In the lead up to the ALP National Conference Latham has made a
concerted effort to present a family friendly image, which will appeal
to women voters, with a bit of help from the Sunday Life magazine and
the Women’s Weekly.

Mrs Latham comes up smelling as roses

The Labor spinners will be very pleased with the run the second Mrs
Latham, Janine Lacy, got on the cover of Fairfax’s NSW and Victorian
Sunday Life magazine inserts on Sunday.

The article was written by Andrew West, the former Labor staffer who
turned around and wrote the book on Bob Carr last year. He interviewed
Lacy at home in western Sydney with only a Latham minder and the kids
present.

Whilst it was certainly positive, West did manage to add plenty of
details about the union to the public knowledge. If you missed the
article, these are some of the key points.

The second Mrs Latham may have worked for a Coalition MP, WA Liberal
backbencher Ricky Johnson, but she’s now spinning the line that it was
just a job and “it could just as well have been a Labor MP”.

They met at La Grange in Manuka when Parliament was sitting in 1997.
Latham was still married to the vengeful Gabrielle Gwyther at the time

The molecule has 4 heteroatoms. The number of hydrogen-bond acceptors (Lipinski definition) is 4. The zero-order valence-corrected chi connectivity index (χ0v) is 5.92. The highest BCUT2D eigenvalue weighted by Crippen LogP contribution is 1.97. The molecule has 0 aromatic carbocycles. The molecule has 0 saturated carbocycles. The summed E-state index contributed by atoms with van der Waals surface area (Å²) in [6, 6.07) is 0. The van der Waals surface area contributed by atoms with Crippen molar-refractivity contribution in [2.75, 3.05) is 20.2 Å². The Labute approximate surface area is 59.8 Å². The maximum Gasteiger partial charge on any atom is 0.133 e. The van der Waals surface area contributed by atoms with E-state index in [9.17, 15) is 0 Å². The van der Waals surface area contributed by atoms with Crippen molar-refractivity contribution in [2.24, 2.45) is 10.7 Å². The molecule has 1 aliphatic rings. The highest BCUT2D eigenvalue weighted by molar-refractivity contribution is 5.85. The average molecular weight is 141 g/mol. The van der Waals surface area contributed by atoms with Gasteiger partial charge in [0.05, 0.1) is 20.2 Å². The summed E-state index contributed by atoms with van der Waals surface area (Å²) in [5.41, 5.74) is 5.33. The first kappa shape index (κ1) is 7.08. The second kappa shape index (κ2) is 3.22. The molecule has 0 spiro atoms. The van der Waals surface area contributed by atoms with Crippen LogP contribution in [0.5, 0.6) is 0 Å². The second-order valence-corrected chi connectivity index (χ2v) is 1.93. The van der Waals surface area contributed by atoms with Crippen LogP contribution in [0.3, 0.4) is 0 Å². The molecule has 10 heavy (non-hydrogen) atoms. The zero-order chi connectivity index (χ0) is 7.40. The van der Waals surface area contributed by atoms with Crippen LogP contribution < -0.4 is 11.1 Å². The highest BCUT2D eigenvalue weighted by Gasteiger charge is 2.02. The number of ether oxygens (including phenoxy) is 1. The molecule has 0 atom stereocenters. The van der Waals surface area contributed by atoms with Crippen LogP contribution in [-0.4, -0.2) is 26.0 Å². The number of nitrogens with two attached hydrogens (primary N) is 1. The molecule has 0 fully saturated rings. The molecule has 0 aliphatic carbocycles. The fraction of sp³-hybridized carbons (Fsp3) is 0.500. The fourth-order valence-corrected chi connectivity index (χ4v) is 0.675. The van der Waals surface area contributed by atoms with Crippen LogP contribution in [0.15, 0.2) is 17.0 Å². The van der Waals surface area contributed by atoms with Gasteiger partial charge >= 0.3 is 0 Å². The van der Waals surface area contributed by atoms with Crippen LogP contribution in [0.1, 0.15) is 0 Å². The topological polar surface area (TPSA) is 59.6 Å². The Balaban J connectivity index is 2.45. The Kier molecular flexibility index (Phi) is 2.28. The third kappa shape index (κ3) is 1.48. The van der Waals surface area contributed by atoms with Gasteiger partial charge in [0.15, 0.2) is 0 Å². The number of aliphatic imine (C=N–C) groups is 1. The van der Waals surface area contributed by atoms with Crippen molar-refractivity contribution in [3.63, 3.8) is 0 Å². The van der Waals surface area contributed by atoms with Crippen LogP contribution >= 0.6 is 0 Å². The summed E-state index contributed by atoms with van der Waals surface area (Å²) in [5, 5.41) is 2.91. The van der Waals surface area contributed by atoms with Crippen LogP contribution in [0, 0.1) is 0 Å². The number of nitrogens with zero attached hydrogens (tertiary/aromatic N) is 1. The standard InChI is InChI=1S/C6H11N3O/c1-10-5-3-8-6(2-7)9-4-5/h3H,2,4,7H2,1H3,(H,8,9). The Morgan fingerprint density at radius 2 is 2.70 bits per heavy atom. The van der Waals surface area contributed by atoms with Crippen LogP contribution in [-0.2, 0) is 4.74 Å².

but nothing happened till early 1998 when Iron Mark had moved out.

While Latham is a proud Westie, Lacy was living in Neutral Bay when
they started dating, just around the corner from Kirribilli House and
in Joe Hockey’ seat of North Sydney, which borders the PM’s seat of
Bennelong.

So here you have a middle class girl from Fremantle who worked for a
Liberal MP and then got into PR in Sydney and lived on the North Shore
– about 50 clicks from Latham’s beloved Campbelltown – marrying a
devoted Westie and junkie of Labor history.

It certainly is an unlikely union and hard to believe she could become
the youngest ever spousal resident at The Lodge, aged just 33 by the
time we next go to the polls.

Latham proposed on New Years Eve in 1999 at a restaurant in Milsons
Point and they then wondered down to take in the fireworks. “It was
very romantic.” Within weeks she was falling pregnant (no one nut jokes
please but it was first go!) just after their pre-wedding honeymoon.

It was a small wedding in Perth over Easter 2000 with just 30 in
attendance and none of Iron Mark’s family made the journey due to the
expense. Sunday Life were supplied a nice wedding pic of the newly
married couple under a tree.

If the alternative First Couple can back this sort of coverage up with
a good run in the February edition of Women’s Weekly, due out this week
with the Latham family profile a chance for the cover, then it will
round out a pretty good two month honeymoon for the new Labor leader.

John Howard felt obliged to follow Iron Mark into the ABC commentary
box for the Sydney Test but somehow we doubt Janette Howard will be
granting interviews any time soon.

And it will be interesting to see if the News Ltd Sunday tabloids get
vengeful for missing this exclusive and try for a damaging profile of
the first Mrs Latham reacting to this substantial public outing by her
successor.

Meanwhile, Crikey contributor Chris Saliba has taken the trouble to buy